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Thomas Sinclair [5]Thomas Porter Sinclair [1]
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Thomas Sinclair
Oxford University
  1.  91
    Are We Conditionally Obligated to Be Effective Altruists?Thomas Sinclair - 2018 - Philosophy and Public Affairs 46 (1):36-59.
    It seems that you can be in a position to rescue people in mortal danger and yet have no obligation to do so, because of the sacrifice to you that this would involve. At the same time, if you do save anyone, then you must not leave anyone to die whom it would cost you no additional sacrifice to save. On the basis of these claims, Theron Pummer and Joe Horton have recently defended a ‘conditional obligation of effective altruism’, which (...)
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  2.  32
    Preventing Optimific Wrongings.Thomas Sinclair - 2017 - Utilitas 29 (4):453-473.
    Most people believe that the rights of others sometimes require us to act in ways that have even substantially sub-optimal outcomes, as viewed from an axiological perspective that ranks outcomes objectively. Bringing about the optimal outcome, contrary to such a requirement, is an ‘optimific wronging’. It is less clear, however, that we are required to prevent optimific wrongings. Perhaps the value of the outcome, combined with the relative weakness of prohibitions on allowing harm as compared to those against doing harm, (...)
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  3.  22
    The Theory of Tracial von Neumann Algebras Does Not Have a Model Companion.Isaac Goldbring, Bradd Hart & Thomas Sinclair - 2013 - Journal of Symbolic Logic 78 (3):1000-1004.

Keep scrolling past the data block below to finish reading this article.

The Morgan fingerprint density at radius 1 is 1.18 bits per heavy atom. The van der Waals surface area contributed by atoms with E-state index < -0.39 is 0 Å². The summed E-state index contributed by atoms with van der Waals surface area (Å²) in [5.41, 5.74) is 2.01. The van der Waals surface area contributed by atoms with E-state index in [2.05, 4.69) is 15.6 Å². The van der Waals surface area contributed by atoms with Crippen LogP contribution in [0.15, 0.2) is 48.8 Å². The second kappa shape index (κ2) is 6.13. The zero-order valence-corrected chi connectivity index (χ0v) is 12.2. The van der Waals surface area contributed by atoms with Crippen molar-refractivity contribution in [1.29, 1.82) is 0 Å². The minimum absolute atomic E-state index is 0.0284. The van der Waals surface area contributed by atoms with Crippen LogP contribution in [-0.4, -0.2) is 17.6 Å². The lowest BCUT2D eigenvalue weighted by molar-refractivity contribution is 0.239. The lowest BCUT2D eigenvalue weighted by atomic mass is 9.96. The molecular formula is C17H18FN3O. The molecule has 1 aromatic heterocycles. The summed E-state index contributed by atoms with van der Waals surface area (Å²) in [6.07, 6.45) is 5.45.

4.  18
    The Power of Public Positions: Official Roles in Kantian Legitimacy.Thomas Sinclair - 2018 - In David Sobel, Steven Wall & Peter Vallentyne (eds.), Oxford Studies in Political Philosophy, volume 4. Oxford: Oxford University Press.
    The Kantian account of political authority holds that the state is a necessary and sufficient condition of our freedom. We cannot be free outside the state, Kantians argue, because any attempt to have the ‘acquired rights’ necessary for our freedom implicates us in objectionable relations of dependence on private judgment. Only in the state can this problem be overcome. But it is not clear how mere institutions could make the necessary difference, and contemporary Kantians have not offered compelling explanations. I (...)
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  5.  53
    The Limits of Background Justice.Thomas Porter Sinclair - 2013 - Social Philosophy and Policy 30 (1-2):352-372.
    The argument from background justice is that conformity to Lockean principles of justice in agreements and transactions does not preclude the development of inequalities that undermine the freedom and fairness of those very transactions, and that, therefore, special principles are needed to regulate society's Rawls offers this argument as his for taking the basic structure to be the primary subject of justice. Here I explore the background justice argument and its implications for questions about the scope of distributive justice. As (...)
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  6. The Routledge Guidebook to Rawls’ a Theory of Justice.Veronique Munoz-Darde & Thomas Sinclair - 2017 - Routledge.
    John Rawls is regarded as the most important political philosopher of the twentieth century. His seminal work, _A Theory of Justice_, transformed the study of political philosophy and shaped the political thought of a generation. _Rawls on Justice_ demystifies this difficult text by introducing and assessing: Rawls’ life and the background to his philosophy The key concepts of _A Theory of Justice_, including the ‘orginal position’, the ‘veil of ignorance’, and the two principles of justice Rawls’ continuing importance to contemporary (...)
     
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